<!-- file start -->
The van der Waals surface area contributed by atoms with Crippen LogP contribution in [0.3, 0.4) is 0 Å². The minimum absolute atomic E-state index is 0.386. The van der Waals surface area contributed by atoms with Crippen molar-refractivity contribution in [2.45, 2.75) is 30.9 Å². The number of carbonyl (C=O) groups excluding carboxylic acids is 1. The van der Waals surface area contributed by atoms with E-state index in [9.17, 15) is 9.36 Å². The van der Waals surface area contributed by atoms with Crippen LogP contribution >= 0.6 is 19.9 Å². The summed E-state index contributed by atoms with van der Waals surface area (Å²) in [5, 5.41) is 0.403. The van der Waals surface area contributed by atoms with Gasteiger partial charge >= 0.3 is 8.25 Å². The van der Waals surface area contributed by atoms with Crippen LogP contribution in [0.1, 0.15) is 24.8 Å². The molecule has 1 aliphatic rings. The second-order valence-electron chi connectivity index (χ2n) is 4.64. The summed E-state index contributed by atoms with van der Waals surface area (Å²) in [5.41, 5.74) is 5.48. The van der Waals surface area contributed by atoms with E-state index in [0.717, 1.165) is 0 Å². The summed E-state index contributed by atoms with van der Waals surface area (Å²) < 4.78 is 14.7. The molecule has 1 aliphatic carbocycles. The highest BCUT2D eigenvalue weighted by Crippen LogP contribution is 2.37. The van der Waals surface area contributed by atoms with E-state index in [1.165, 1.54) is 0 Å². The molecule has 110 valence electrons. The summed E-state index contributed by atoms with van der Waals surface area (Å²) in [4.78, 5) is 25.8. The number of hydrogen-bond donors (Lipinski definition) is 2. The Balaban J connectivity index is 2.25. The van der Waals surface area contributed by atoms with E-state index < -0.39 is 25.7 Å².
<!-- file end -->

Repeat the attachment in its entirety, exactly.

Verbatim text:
The van der Waals surface area contributed by atoms with Crippen LogP contribution in [0.3, 0.4) is 0 Å². The minimum absolute atomic E-state index is 0.386. The van der Waals surface area contributed by atoms with Crippen molar-refractivity contribution in [2.45, 2.75) is 30.9 Å². The number of carbonyl (C=O) groups excluding carboxylic acids is 1. The van der Waals surface area contributed by atoms with E-state index in [9.17, 15) is 9.36 Å². The van der Waals surface area contributed by atoms with Crippen LogP contribution >= 0.6 is 19.9 Å². The summed E-state index contributed by atoms with van der Waals surface area (Å²) in [5, 5.41) is 0.403. The van der Waals surface area contributed by atoms with Gasteiger partial charge >= 0.3 is 8.25 Å². The van der Waals surface area contributed by atoms with Crippen LogP contribution in [0.1, 0.15) is 24.8 Å². The molecule has 1 aliphatic rings. The second-order valence-electron chi connectivity index (χ2n) is 4.64. The summed E-state index contributed by atoms with van der Waals surface area (Å²) in [5.41, 5.74) is 5.48. The van der Waals surface area contributed by atoms with E-state index in [0.717, 1.165) is 0 Å². The summed E-state index contributed by atoms with van der Waals surface area (Å²) < 4.78 is 14.7. The molecule has 1 aliphatic carbocycles. The highest BCUT2D eigenvalue weighted by Crippen LogP contribution is 2.37. The van der Waals surface area contributed by atoms with E-state index in [1.165, 1.54) is 0 Å². The molecule has 110 valence electrons. The summed E-state index contributed by atoms with van der Waals surface area (Å²) in [4.78, 5) is 25.8. The number of hydrogen-bond donors (Lipinski definition) is 2. The Balaban J connectivity index is 2.25. The van der Waals surface area contributed by atoms with E-state index < -0.39 is 25.7 Å².